What are the main characters' motivations in The Impotance of being Earnest?
One could argue that Jack Worthing is the protagonist of The Importance of Being Earnest, but there are five central characters whose motivations are most important to the play.
Let's start with Jack. When we first meet Jack in act 1, he is visiting his friend Algernon in London. During their conversation, it is revealed that Jack, who has been going by the name Ernest in London, is named Jack and not Ernest; somehow Algernon never knew this before. We learn that Jack pretends to be "Ernest," who he claims is his brother (he is invented), while in town so he can get into "scrapes" without word of his bad behavior reaching his ward (Cecily) or other people who respect him in the country. However, Jack wants to reform and become Ernest so that he can marry Gwendolen Fairfax.
Algernon is more playful than Jack and is mostly motivated by pleasure and enjoyment. Algernon reveals that he has an invented friend named Bunbury, who he simply says is ill any time he (Algy) wants to avoid a social obligation. Algernon calls his adventures "Bunburying." By the end of act 1, Algy is determined to "Bunbury" to Jack's country estate to meet Cecily.
Gwendolen Fairfax and Cecily Cardew have the same goal: they want to marry a man named Ernest. This is part of Wilde's satire of the Victorian upper class's requirements for marriage. Members of this wealthy class based their choice of spouse (or their daughters' spouses) on last name, status, and property. One could argue these are superficial concerns and have nothing to do with personality or individuality. To poke fun at the importance of family name, Wilde has Cecily and Gwendolen obsess over a random first name. The name, of course, takes on further ironic significance because of the play on words between the name Ernest and the adjective "earnest" (sincere or genuine).
Finally, Lady Bracknell is a major character whose motivations are clear to the audience. She aims to marry her daughter, Gwendolen, to a suitable husband. She interrogates Jack in act 1 to determine whether he is appropriate and finds out that he does not know who his parents are. This is obviously a deal-breaker. Later, we also understand that Lady Bracknell is motivated by money, because she will allow her nephew Algy to marry Cecily only after learning that she has a large inheritance.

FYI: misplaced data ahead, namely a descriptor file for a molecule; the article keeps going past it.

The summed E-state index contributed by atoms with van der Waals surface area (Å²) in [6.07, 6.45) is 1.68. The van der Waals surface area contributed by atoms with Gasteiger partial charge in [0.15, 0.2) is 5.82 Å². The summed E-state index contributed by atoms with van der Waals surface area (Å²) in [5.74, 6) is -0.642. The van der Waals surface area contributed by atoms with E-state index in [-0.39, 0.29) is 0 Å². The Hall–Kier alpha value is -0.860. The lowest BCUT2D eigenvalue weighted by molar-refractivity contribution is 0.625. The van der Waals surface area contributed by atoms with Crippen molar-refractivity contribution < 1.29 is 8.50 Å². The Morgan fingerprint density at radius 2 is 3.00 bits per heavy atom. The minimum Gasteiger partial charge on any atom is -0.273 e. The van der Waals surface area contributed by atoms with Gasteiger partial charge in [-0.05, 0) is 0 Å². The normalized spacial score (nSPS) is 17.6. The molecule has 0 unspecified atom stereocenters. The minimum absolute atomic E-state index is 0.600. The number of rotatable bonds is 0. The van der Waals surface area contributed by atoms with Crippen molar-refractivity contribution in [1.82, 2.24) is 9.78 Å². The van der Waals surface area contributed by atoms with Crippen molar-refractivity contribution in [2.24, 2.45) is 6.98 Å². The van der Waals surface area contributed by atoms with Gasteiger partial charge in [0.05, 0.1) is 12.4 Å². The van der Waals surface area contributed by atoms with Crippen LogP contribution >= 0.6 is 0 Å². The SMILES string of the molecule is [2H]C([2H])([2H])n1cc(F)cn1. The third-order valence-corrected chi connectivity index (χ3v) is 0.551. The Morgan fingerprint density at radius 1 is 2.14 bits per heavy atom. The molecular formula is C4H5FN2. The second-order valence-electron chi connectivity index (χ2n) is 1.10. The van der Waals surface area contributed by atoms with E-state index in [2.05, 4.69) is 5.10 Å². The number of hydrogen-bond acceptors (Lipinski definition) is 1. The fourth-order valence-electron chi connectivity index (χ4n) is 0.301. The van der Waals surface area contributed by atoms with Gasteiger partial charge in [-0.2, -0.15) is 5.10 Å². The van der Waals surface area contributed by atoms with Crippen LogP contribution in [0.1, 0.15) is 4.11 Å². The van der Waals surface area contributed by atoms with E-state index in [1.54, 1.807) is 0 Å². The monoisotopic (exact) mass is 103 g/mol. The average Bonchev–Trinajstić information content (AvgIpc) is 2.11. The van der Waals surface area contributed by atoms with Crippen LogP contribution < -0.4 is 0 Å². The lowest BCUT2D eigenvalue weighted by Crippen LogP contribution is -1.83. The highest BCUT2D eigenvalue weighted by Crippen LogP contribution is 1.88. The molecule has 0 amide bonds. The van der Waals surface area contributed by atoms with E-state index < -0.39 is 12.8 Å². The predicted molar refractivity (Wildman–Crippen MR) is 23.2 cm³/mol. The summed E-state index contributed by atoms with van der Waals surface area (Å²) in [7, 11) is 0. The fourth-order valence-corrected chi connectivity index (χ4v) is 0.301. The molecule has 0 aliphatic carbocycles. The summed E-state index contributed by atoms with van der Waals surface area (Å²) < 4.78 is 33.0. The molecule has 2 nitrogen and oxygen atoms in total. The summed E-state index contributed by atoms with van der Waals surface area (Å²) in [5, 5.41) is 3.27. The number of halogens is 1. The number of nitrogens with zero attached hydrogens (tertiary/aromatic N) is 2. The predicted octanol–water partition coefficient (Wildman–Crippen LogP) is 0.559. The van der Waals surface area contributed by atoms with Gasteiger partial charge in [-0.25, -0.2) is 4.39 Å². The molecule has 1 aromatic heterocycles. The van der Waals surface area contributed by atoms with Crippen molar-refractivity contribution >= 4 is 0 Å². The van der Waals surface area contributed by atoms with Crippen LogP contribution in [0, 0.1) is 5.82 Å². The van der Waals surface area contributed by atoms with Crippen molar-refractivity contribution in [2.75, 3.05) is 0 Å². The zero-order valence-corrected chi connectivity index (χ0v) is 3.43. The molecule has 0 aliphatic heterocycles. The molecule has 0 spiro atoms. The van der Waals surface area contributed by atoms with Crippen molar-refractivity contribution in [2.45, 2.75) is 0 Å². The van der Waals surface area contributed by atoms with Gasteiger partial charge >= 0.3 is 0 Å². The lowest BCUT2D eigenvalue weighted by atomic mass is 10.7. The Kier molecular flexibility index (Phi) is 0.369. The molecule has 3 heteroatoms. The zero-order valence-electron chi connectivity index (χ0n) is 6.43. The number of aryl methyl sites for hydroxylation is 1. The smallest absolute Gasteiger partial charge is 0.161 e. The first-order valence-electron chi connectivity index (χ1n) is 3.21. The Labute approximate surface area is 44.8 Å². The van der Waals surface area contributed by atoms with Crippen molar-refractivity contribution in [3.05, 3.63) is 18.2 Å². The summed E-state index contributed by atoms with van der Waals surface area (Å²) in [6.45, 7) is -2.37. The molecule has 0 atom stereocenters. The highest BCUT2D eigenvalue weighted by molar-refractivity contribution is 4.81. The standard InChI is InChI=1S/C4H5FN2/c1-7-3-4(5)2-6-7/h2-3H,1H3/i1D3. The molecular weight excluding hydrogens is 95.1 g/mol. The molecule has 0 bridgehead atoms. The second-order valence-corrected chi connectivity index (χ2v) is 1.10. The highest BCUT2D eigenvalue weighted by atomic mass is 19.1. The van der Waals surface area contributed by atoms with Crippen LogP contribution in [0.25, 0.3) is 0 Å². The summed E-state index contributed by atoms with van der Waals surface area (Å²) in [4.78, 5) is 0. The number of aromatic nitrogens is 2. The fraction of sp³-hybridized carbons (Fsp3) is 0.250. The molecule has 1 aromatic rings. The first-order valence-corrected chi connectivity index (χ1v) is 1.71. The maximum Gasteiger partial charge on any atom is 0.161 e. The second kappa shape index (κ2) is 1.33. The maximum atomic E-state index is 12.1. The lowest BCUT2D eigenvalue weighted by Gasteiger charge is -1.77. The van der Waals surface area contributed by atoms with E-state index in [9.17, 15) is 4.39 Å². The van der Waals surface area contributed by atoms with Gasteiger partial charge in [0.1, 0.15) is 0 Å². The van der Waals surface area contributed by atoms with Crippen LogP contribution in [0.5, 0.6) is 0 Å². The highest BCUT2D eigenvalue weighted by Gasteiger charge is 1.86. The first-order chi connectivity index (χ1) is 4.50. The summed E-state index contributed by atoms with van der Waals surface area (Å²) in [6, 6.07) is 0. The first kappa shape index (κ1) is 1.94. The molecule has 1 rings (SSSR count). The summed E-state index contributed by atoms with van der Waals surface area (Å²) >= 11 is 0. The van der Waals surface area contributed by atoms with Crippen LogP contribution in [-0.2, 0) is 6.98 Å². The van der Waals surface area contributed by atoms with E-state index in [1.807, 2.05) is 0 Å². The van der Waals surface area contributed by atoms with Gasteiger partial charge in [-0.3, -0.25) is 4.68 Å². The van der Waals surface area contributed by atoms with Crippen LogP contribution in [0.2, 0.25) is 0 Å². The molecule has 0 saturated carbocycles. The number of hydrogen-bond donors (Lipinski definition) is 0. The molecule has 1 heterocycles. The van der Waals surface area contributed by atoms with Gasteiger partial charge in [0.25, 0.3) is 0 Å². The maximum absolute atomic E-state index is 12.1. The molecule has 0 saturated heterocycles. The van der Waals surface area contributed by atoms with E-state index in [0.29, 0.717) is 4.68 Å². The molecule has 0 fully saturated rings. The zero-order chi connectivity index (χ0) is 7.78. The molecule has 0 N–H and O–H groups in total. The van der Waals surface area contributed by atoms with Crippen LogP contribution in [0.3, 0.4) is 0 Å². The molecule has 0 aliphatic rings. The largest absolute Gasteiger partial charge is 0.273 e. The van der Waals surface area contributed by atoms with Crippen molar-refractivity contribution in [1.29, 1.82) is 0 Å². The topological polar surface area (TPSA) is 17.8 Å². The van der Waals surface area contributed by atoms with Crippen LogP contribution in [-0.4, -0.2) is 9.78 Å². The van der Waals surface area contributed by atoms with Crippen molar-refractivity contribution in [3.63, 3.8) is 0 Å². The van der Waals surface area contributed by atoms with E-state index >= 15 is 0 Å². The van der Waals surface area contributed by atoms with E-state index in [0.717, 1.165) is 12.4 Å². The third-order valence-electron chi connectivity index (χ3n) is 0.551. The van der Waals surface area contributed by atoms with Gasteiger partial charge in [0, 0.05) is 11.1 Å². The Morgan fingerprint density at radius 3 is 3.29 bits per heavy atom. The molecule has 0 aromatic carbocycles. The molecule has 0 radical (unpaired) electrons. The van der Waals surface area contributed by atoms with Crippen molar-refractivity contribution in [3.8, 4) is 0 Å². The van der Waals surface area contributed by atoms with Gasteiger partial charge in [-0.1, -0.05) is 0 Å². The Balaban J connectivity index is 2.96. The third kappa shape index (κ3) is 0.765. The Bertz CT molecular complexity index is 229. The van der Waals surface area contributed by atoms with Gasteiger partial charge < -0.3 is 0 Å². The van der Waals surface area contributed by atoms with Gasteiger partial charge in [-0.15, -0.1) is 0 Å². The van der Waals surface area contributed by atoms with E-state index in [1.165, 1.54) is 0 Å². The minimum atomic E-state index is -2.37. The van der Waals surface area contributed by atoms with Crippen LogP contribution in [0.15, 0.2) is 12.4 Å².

That's an interesting question, in that the motivations of everyone in this play are what push the plot forward. Not every play is like that; many have external events providing the main push for the action. But in this play, while there are silly coincidences and events which do move the plot along, the motivations of everyone are so clearly the point of the play that the events seem less important.
Jack Worthing wants more than one thing; he wants to go to town and be a gad-about, and generally get up to no good, but also to preserve his reputation and be a good example for his young ward Cecily. So, because he wants to have it both ways, he invents his fictitious brother Earnest to cover up his indiscretions.
Jack also wants to marry Gwendolyn Fairfax. Gwendolyn wants to marry Jack. Lady Bracknell, Gwendolyn's mother does not want Gwendolyn to marry Jack because he is "unsuitable". Lady Bracknell's motivations are to protect her daughter and to uphold convention.
Cecily wants to marry Algernon. Without getting too much into the complications of the play, Algernon wants to marry Cecily, but when he meets Cecily and falls in love with her he is posing as the (fictitious) brother of Jack, Earnest. You can imagine the hijinks which ensue, but the motivations of both Algernon and Cecily are to marry each other. Algernon has a secondary motivation which results in his fictitious friend Bunbury. He has created this imaginary friend so that he can get out of social obligations, especially avoiding his aunt Lady Bracknell.
The Reverend Chasuble wants to marry Miss Prism. Miss Prism wants to marry the Reverend Chasuble. There are some complications because Miss Prism has a slightly scandalous past (involving Lady Bracknell), but Miss Prism's and Rev. Chasuble's desires are essentially simple.
As you can see, Lady Bracknell is, essentially, the fly in the ointment for everyone. When her desires are resolved everyone else's are, too. Wilde plotted this comedy perfectly, with everyone's wants dependent on someone else's. When the snags are removed, everything comes out right in the end.